Anti-homeless barriers in Prague raise questions about 'hostile architecture'

According to architects and social activists, the urban make-up of Prague is becoming increasingly hostile to homeless people.

Thomas Smith

Written by Thomas Smith Published on 09.12.2022 12:59:00 (updated on 13.12.2022) Reading time: 3 minutes

Newly installed wooden barricades at Prague’s náměstí Republiky to stop homeless people from loitering around the Christmas market were met with strong criticism last week. Prague authorities ruled them illegal and ordered their removal, sparking debate on the justness of “hostile architecture” against the homeless in the capital. 

Taiko, the company organizing the annual Christmas market, installed the fence-type structures next to the náměstí Republiky metro station in a bid to fend away the homeless.

“Quite often, homeless people sit there and make a mess,” Taiko spokesperson Hana Tietze told, adding that the barricades were installed to prevent disorder, and because the homeless “annoy the visitors of the market.”

The legality of such fences is questionable. Head of the Social Prevention Department of Prague 1 Pavel Pěnkavy said that the capital issues no permits for anti-homeless roadblocks, as it is illegal to install them. 

"No one has the right to restrict anyone in a public place” if they are simply sitting there without causing disruption, Pěnkavy said.

Shortly after the establishment of the barricades, authorities from the Prague 1 district instructed the operator of the market to remove the installation.

A rise in hostile architecture ?

The debacle surrounding the blocks at náměstí Republiky has opened a debate about so-called hostile architecture that targets the homeless in Prague. 

Prague's homeless situation

  • A 2019 survey found that 24,000 people in Czechia are estimated to be homeless; the de facto number may be substantially higher, with one study concluding there were over 70,000 homeless people in the country.
  • There are between 4,000 and 6,000 homeless people in the capital today.
  • Prague has the highest proportion of homeless people sleeping outside or "in low-threshold hostels" out of the whole country, at 1.64 per 1,000 population.

    Sources: Research Institute for Labor and Social Affairs,,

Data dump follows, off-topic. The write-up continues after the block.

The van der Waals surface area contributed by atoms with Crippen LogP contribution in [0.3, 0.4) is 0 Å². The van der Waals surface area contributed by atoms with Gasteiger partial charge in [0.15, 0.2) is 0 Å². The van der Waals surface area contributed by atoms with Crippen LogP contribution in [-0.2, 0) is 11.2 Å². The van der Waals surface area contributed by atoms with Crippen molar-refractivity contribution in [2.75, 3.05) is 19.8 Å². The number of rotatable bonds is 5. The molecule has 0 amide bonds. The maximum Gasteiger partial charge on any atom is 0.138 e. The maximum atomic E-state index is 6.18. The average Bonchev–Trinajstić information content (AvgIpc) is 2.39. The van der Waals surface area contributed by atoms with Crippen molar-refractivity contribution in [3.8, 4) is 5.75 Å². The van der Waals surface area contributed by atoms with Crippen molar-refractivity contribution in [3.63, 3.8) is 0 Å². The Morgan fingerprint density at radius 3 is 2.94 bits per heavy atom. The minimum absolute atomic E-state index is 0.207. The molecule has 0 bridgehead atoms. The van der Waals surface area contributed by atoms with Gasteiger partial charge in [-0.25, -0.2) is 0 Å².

Co-founder of Architects Without Borders Karolina Kripnerová, who aims to spread awareness about architecturally ‘hostile’ public spaces, says that the number of such anti-homeless installations is increasing.

“I've been noticing the transformation of benches more recently, and daggers [bayonets or spikes] seem to be a current trend," she told

According to Kripnerová, Prague’s municipal districts are responsible for any amendments to, or removals of, current benches. Private companies are also legally allowed to place bayonets on their property, such as on a windowsill.

In an interview hosted by, architect Adam Gebrian also weighed in, saying that the practice of purposefully not installing – or removing – benches outside shopping centers was unethical.

Both Gebrian and Kripnerová referenced the area outside Prague’s Quadrio shopping center, where all benches that had originally been installed have been removed, turning it into an antisocial place.

Want to sit down? Spend some money

Famous sculptor Pavel Karous labels areas such as those outside Quadrio as being detrimental not only to homeless people, but also to the regular person.

“Today, you can't sit there without at least having a coffee,” he told as he outlines how people in some locations now have to pay in order to have the right to some relaxation.

According to Karous, public space is being changed “to make it inconvenient for people who do not spend money there.” 

Private companies that own outside space in the city are, within reason, able to choose the types of facilities they have in the area with only limited input from the government. 

Urban development sites, according to Karous, are therefore becoming increasingly hostile to homeless people as a way to deter them.

A more humane method of diverting homeless people away from public areas would be to provide them with additional support. According to, there are “50 shelters, hostels, and low-threshold day centers” across the capital. 

Architects have lost much of their “professional integrity,” according to Karous, and it is now in the hands of Prague’s city councils and architects to stop public spaces from turning into an environment that is too hostile to the homeless and public alike.


The Center for Social Services in Prague has a wide range of information and support available for people who are experiencing homelessness. It is English-friendly. The Salvation Army also offers support, as does St. Theresa Shelter Home in Prague 4.

Would you like us to write about your business? Find out more